Brent says, “To be honest, I didn’t enjoy leaving the jungles of Borneo and putting on a suit. At first, attending events with heads of industry and government felt uncomfortable and a bit unnecessary. But being pushed outside of my comfort zone helped me to understand the importance of this exposure. If I could convince one large business to change how it used an environmentally unsustainable product or persuade one member of government to change a policy, I could accomplish more, faster. It was eye-opening.”

As a director at EAT, an Oslo-based international organization, Brent now works closely with businesses and is encouraged at their level of ambition. “Condemning big business as evil doesn’t help,” he concludes. “Business helped lead the way on the Paris Accords, and entreprises can often move much faster on healthy and sustainable foods than governments or consumers. EAT gets that: working here, I hope to collaborate with business, governments, civil society, and academics to make healthy and sustainable diets a reality for everyone on this planet.”

One area of improvement he sees for the Foundation is to turn the ideas generated at Foundation events into action. “So many great minds and powerful individuals are at these meetings: collectively, we could create real change if we directed our energy into solving real-world problems. We could, for example, help develop tangible ways to achieve the UN’s Sustainable Development Goals or the Paris Climate Agreement.”  

Brent’s trajectory over the course of his scholarship changed more than did the trajectory of Simon Collard-Wexler, 2009 scholar and first secretary for political affairs at the Permanent Mission of Canada to the United Nations in New York. Simon was already working at Global Affairs Canada when he took leave to study for a doctorate, and he returned to the department after he graduated. For Simon, the Foundation’s biggest contribution has been the breadth and depth of its network.

“Last November, I worked intensively on the organization of an international conference on peacekeeping in Vancouver,” says Simon by way of example. “My years at a Foundation scholar showed me that conferences like this are most productive when they are interdisciplinary. All those years at Foundation conferences and events, exchanging perspectives in hallways and over meals – I still call on people I developed relationships with during my time as a scholar: they are all brilliant and they are all working in very different areas.”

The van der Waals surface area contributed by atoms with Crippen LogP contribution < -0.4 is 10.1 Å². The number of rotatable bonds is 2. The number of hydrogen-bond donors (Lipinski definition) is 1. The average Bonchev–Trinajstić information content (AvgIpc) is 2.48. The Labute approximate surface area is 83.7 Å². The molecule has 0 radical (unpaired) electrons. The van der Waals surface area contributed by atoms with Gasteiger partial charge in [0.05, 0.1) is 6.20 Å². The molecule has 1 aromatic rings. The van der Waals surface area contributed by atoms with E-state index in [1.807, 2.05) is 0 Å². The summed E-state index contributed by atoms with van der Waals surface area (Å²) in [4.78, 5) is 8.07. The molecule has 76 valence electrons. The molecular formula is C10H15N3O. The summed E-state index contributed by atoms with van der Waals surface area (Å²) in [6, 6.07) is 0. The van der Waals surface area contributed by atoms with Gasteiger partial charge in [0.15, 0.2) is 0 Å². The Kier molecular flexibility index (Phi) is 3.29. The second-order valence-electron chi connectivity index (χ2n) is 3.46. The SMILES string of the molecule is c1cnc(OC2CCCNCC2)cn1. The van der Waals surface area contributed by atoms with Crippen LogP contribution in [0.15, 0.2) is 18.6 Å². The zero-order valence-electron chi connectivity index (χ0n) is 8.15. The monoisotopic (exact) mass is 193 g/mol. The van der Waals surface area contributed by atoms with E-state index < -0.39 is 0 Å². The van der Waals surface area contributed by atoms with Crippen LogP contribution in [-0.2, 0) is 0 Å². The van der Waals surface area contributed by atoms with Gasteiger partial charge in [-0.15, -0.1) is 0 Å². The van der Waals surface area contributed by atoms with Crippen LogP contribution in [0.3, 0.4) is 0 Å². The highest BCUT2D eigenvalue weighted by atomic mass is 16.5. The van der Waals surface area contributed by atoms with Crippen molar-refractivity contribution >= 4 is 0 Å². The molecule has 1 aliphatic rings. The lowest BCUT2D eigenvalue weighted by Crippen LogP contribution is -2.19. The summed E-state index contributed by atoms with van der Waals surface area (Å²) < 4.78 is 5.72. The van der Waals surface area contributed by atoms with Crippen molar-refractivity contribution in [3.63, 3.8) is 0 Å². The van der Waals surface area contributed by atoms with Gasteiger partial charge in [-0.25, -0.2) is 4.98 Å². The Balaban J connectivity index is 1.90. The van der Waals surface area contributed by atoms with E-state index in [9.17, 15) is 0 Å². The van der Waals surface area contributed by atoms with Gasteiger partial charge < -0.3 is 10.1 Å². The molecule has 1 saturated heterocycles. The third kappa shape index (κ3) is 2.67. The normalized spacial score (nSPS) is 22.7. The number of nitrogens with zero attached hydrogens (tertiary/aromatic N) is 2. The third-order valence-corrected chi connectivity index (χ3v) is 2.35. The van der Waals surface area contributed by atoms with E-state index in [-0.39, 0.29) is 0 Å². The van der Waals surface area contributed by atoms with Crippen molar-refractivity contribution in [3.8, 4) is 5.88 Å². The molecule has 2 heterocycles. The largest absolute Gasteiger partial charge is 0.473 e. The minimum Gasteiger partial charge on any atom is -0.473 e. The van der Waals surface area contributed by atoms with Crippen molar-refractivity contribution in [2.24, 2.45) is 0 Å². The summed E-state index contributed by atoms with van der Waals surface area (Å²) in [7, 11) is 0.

At the same time, Simon would like to see the Foundation provoke more debate. “Panels at Foundation conferences should systematically engage in tough questions and call on a variety of positions, no matter how unpopular,” he recommends. “The risk of the echo chamber is real.”

The last word goes to Rosalind. “I’ve noticed that excellence in business and academia do not necessarily award kindness or ethical behaviour,” she says. “But somehow, kindness is an unspoken value of the Foundation. The Foundation values excellence, too, of course. But it also respects difference, enough to make room for dialogue. I thrived in that environment, and I recognized the same values in the Aga Khan University, halfway across the world. Places of genuine dialogue are not always easy to achieve. But the Foundation proves that they are possible.”  

23 February 2018

Rosalind Raddatz

Director of the Office of the Provost, Assistant Professor of Politics in the Faculty of Arts and Sciences at Aga Khan University.

2010 Scholars

Katrin Wittig

She is analyzing the transformation of rebel groups into political parties in the African Great Lakes Region.

2012 Scholars

Brent Loken

Brent studies the interplay of social, ecological and economic factors in the conservation of clouded leopards in East Kalimantan, Indonesia

2011 Scholars

Simon Collard-Wexler

Simon is the First Secretary for Political Affairs at the Permanent Mission of Canada to the United Nations in New York. He has worked with the Department of Foreign Affairs and International Trade, the International Policy Institute at King's College London, the International Atomic Energy Agency in Vienna, and the Center for Nonproliferation Studies in Monterey, California.

2009 Scholars